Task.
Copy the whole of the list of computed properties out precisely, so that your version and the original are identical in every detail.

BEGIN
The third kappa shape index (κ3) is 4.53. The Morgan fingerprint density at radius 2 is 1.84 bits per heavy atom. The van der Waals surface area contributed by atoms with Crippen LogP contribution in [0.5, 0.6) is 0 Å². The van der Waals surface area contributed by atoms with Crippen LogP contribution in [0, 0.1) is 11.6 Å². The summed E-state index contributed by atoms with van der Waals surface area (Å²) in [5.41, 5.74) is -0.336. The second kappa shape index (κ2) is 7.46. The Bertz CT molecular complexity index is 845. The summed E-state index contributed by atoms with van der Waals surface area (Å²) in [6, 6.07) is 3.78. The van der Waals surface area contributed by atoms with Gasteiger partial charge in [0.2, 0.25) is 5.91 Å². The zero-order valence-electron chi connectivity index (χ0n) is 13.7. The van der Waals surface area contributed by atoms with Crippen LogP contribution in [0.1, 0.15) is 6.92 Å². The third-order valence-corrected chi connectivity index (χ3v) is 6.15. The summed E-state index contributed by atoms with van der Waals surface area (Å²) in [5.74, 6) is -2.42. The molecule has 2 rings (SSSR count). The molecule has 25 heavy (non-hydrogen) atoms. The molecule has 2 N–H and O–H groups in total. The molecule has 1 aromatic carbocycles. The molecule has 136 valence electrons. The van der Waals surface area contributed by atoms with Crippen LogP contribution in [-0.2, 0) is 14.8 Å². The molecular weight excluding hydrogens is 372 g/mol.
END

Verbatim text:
The third kappa shape index (κ3) is 4.53. The Morgan fingerprint density at radius 2 is 1.84 bits per heavy atom. The van der Waals surface area contributed by atoms with Crippen LogP contribution in [0.5, 0.6) is 0 Å². The van der Waals surface area contributed by atoms with Crippen LogP contribution in [0, 0.1) is 11.6 Å². The summed E-state index contributed by atoms with van der Waals surface area (Å²) in [5.41, 5.74) is -0.336. The second kappa shape index (κ2) is 7.46. The Bertz CT molecular complexity index is 845. The summed E-state index contributed by atoms with van der Waals surface area (Å²) in [6, 6.07) is 3.78. The van der Waals surface area contributed by atoms with Gasteiger partial charge in [0.2, 0.25) is 5.91 Å². The zero-order valence-electron chi connectivity index (χ0n) is 13.7. The van der Waals surface area contributed by atoms with Crippen LogP contribution in [0.1, 0.15) is 6.92 Å². The third-order valence-corrected chi connectivity index (χ3v) is 6.15. The summed E-state index contributed by atoms with van der Waals surface area (Å²) in [5.74, 6) is -2.42. The molecule has 2 rings (SSSR count). The molecule has 25 heavy (non-hydrogen) atoms. The molecule has 2 N–H and O–H groups in total. The molecule has 1 aromatic carbocycles. The molecule has 136 valence electrons. The van der Waals surface area contributed by atoms with Crippen LogP contribution in [-0.2, 0) is 14.8 Å². The molecular weight excluding hydrogens is 372 g/mol.